Crumble and her litter twin Apple, are our two tuxedo moggies. They are 7 years old and rulers of our household. We adopted the pair very young, 5-weeks old from their mother Dolly, who has about to move house and was not blessed with the warmest of maternal instincts. By the time we came to retrieve them she was already hissing and chasing them off, so small as they were, it was decided it was time to move them on.
Being as they live almost entirely indoors (we live on a main road), we’ve been fairly blessed with almost no causes to visit a vet in the past few years bar the annual check-ups, one cystitis event and a very scary 48 hours with Apple and a stray ribbon she coaxed out of a sewing box. When Crumble’s foot became noticeably a bit stinky, we were fairly quickly alerted to the fact that something was up, but we never for a moment imagined it would lead to a cancer diagnosis.
On first phoning the vet we were told that ripped claws were commonplace and if she was still bothering it in a few more days then we should bring her in. We hadn’t popped her claw out so when a week later the vet did just that, revealing a nasty looking abscess, we were pretty shocked. Crumble endured a week of antibiotics and the ‘lampshade of shame’ and the infection began to clear. What was left was a small half-pea sized lump between her toes.
“It could be a granuloma”, the vet explained “caused by her licking the wound. Keep her on the antibiotics for 5 more days and bathe the toe in salt water and let’s see if it starts to go down.” 5 more days, no more foot-stink, but no disappearing lump either. This was the point where we consented to the general anaesthetic and an excision of what at this point, was starting to look sinister, but maybe was just a large polyp, attached as it was on a stalk beside her claw.
“We’ll have the lab results in a week and will give you a call”.
Less than 48 hours later and the call came. Osteosarcoma. My heart stopped. The vet Benedette (Bebe), carefully and calmly explained what this means for cats – not the terminal sentence it is for a human, not as aggressive as in a dog, but nasty, and in need of rapid action if there was to be hope of a cure.
“How soon can I bring her in?”
“Can you make tomorrow at 9:45? We would like to x-ray her to look for metastatic spread to her lungs, and if the x-rays are clear, we would advise you to consider amputation. Radical surgery gives her the best chance of a cure. Go home and discuss it with your husband…” But I consented there and then, no more permissions needed; please don’t ask me to consent more than once to do this. I drove home to my husband and we cried and held her and fussed her and cuddled that soon to be no more right limb, and probably freaked the poor independent mini-lion out with all the weird extra attention.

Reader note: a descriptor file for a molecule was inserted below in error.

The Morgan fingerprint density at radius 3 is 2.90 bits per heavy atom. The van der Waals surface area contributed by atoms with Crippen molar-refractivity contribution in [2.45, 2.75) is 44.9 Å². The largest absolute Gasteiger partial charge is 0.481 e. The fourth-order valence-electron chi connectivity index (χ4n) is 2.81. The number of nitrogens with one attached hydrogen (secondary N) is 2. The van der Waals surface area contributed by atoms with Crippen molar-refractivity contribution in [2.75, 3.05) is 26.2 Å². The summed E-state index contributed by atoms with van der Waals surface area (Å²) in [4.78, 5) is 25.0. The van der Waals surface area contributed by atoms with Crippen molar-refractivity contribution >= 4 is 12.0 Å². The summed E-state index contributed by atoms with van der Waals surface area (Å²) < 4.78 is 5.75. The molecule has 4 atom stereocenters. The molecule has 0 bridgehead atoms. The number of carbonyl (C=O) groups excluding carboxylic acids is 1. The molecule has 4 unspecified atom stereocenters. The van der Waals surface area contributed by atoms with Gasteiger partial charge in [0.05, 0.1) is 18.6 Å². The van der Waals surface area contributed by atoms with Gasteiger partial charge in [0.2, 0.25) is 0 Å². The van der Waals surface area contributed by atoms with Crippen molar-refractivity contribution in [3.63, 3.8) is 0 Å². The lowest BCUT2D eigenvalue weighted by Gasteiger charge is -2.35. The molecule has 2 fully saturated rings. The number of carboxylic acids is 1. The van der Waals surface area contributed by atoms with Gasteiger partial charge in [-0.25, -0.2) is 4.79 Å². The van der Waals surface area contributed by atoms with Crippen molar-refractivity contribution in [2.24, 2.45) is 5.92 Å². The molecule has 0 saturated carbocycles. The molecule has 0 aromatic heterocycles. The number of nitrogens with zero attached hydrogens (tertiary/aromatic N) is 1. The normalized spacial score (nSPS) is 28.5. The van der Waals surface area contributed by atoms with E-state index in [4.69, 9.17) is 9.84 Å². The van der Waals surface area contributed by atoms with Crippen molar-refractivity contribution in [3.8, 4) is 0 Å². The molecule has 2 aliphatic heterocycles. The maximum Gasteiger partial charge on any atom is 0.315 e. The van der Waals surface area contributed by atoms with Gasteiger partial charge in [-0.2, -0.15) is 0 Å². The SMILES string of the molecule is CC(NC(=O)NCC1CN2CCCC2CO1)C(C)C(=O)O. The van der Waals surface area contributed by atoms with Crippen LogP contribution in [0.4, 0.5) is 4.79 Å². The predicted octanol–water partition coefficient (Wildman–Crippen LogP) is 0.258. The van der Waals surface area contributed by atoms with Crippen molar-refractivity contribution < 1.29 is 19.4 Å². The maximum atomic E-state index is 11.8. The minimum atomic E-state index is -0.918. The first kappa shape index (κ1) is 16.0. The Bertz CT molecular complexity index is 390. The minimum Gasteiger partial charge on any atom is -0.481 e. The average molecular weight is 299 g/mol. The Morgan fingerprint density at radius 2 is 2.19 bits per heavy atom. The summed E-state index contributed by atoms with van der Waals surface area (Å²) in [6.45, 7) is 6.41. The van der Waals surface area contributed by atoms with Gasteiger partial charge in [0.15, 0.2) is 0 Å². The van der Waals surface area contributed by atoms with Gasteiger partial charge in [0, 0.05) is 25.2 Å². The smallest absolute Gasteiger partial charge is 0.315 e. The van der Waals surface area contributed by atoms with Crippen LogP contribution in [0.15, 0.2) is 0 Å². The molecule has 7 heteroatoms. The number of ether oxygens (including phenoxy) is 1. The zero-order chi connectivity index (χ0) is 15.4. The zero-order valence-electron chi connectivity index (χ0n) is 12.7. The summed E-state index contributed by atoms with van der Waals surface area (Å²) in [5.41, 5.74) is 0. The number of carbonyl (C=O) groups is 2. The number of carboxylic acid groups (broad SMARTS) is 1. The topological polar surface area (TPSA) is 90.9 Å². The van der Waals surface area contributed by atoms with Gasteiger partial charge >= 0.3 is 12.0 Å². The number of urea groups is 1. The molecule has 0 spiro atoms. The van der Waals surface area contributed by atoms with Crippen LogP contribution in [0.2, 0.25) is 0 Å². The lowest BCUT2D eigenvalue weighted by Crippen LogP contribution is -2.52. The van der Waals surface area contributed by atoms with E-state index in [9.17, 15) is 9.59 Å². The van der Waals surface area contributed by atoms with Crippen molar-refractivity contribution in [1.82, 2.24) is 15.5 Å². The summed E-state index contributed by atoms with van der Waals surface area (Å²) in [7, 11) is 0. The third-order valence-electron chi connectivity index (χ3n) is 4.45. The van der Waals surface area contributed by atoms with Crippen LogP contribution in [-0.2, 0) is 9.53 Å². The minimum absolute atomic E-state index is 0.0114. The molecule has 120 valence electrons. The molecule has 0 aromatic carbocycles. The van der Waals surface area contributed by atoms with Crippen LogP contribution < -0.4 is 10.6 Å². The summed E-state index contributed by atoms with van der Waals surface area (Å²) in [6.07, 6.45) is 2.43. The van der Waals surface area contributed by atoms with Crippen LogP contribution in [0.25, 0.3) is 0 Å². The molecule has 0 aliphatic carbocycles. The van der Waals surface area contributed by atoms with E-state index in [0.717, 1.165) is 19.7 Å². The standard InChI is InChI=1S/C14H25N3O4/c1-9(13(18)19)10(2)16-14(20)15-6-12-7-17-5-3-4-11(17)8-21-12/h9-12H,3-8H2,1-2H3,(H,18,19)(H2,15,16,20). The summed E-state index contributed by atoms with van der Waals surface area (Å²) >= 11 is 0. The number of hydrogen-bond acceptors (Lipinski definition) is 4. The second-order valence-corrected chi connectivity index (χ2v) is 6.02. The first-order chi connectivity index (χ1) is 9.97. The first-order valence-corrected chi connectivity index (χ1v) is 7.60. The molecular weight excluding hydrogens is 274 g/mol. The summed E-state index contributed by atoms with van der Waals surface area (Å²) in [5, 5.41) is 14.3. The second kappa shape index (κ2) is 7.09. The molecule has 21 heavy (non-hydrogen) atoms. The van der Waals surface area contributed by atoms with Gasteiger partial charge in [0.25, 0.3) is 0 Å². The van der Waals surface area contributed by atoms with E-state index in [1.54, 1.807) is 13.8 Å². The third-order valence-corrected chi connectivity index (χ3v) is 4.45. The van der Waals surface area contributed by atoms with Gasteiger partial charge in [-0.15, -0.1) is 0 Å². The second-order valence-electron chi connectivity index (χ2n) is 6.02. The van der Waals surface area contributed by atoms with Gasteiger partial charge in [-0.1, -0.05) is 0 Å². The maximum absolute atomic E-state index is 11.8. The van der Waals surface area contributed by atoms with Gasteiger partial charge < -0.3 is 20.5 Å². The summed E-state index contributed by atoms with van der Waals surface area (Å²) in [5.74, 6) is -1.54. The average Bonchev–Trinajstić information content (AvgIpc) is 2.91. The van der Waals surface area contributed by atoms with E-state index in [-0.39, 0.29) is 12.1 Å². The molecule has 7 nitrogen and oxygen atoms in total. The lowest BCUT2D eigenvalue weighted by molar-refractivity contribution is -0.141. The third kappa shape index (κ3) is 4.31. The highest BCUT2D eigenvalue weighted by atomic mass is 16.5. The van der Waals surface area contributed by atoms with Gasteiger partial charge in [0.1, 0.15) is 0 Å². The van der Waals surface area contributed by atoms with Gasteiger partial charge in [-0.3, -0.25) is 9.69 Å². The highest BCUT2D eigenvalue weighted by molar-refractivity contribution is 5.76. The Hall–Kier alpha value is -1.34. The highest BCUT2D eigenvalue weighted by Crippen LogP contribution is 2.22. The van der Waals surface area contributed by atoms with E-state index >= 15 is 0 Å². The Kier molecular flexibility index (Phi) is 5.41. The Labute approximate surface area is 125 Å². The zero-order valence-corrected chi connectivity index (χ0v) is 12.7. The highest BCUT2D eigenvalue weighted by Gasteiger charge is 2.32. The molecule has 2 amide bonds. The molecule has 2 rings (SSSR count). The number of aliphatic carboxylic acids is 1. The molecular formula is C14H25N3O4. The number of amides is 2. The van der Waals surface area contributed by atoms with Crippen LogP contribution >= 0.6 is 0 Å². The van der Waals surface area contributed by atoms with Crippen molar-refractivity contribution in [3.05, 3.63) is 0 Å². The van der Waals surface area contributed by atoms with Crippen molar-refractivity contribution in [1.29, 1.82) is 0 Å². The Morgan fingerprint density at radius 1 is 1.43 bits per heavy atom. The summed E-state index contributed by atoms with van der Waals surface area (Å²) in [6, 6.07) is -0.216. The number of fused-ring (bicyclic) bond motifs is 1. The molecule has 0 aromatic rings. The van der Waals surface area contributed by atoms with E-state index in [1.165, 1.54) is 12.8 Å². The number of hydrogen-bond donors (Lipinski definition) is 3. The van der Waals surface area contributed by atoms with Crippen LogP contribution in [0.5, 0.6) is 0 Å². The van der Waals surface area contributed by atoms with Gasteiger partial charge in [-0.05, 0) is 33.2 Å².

Thursday 29th October. Risk day.
The general anaesthetic. The x-ray. Praying that the phone would not ring before late afternoon. If the x-ray is clear, we said, please go straight to surgery, don’t phone us, don’t keep her under any longer than she needs to be, just do what you can.
At 12 the phone rang, startling us – my father asking how she was and if there was news.
At 3pm the word came through, she was awake, alert, and tripping on methadone. More importantly the x-rays showed no mets, not even locally to the toe. Visitors were permitted. We went to see the films and the puss for ourselves. More tears, relief, and now the long wait for the histology report on the missing forelimb. She may have been very lucky indeed. It might be that the tumour started in her nail bed and grew out rather than inwards. We are keeping everything crossed.
So what we now have is a grumpy, tripawd pussycat living in a dog crate for safety until the stitches come out. She is already balancing well, but I am a little disconcerted when I see the ghost foot being waved in a litter-burying manoeuvre that she does not yet quite realise isn’t achieving much.
She will be fine, of that I have no doubt, she will just need a little adjustment time. Her sister Apple though, is not fine with this at all. Crumble smells of vet and drugs and the great unwashed (I’ve tried dealing with this last part but she gets *really* annoyed). There has been hissing and growling and short, fast, low crouch sprints from the cage. Bedding is being swapped about, Dreamies are being handed out like the sweets they are. More than rehabilitating Crumble walking, we have a sisterly relationship to support repair of.
So where are we now? 5 more days and hopefully the stitches can come out, and then Crumble herself, and maybe we will also know the lab verdict by then too.